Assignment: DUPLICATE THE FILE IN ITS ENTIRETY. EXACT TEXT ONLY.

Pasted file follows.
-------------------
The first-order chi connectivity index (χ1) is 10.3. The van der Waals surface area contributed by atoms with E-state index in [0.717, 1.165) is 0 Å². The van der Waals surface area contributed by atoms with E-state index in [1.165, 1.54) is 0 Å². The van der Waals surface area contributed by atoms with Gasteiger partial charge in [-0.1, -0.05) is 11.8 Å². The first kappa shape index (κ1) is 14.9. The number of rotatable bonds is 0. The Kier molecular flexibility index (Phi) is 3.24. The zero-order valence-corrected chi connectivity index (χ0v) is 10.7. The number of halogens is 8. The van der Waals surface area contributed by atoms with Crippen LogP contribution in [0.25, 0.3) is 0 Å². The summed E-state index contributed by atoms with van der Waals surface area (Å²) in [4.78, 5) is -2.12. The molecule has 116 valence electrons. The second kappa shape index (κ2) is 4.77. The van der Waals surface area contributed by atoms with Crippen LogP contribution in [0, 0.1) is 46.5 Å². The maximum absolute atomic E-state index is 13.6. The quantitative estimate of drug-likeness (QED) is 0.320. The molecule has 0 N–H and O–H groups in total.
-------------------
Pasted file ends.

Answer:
The first-order chi connectivity index (χ1) is 10.3. The van der Waals surface area contributed by atoms with E-state index in [0.717, 1.165) is 0 Å². The van der Waals surface area contributed by atoms with E-state index in [1.165, 1.54) is 0 Å². The van der Waals surface area contributed by atoms with Gasteiger partial charge in [-0.1, -0.05) is 11.8 Å². The first kappa shape index (κ1) is 14.9. The number of rotatable bonds is 0. The Kier molecular flexibility index (Phi) is 3.24. The zero-order valence-corrected chi connectivity index (χ0v) is 10.7. The number of halogens is 8. The van der Waals surface area contributed by atoms with Crippen LogP contribution in [0.25, 0.3) is 0 Å². The summed E-state index contributed by atoms with van der Waals surface area (Å²) in [4.78, 5) is -2.12. The molecule has 116 valence electrons. The second kappa shape index (κ2) is 4.77. The van der Waals surface area contributed by atoms with Crippen LogP contribution in [0, 0.1) is 46.5 Å². The maximum absolute atomic E-state index is 13.6. The quantitative estimate of drug-likeness (QED) is 0.320. The molecule has 0 N–H and O–H groups in total.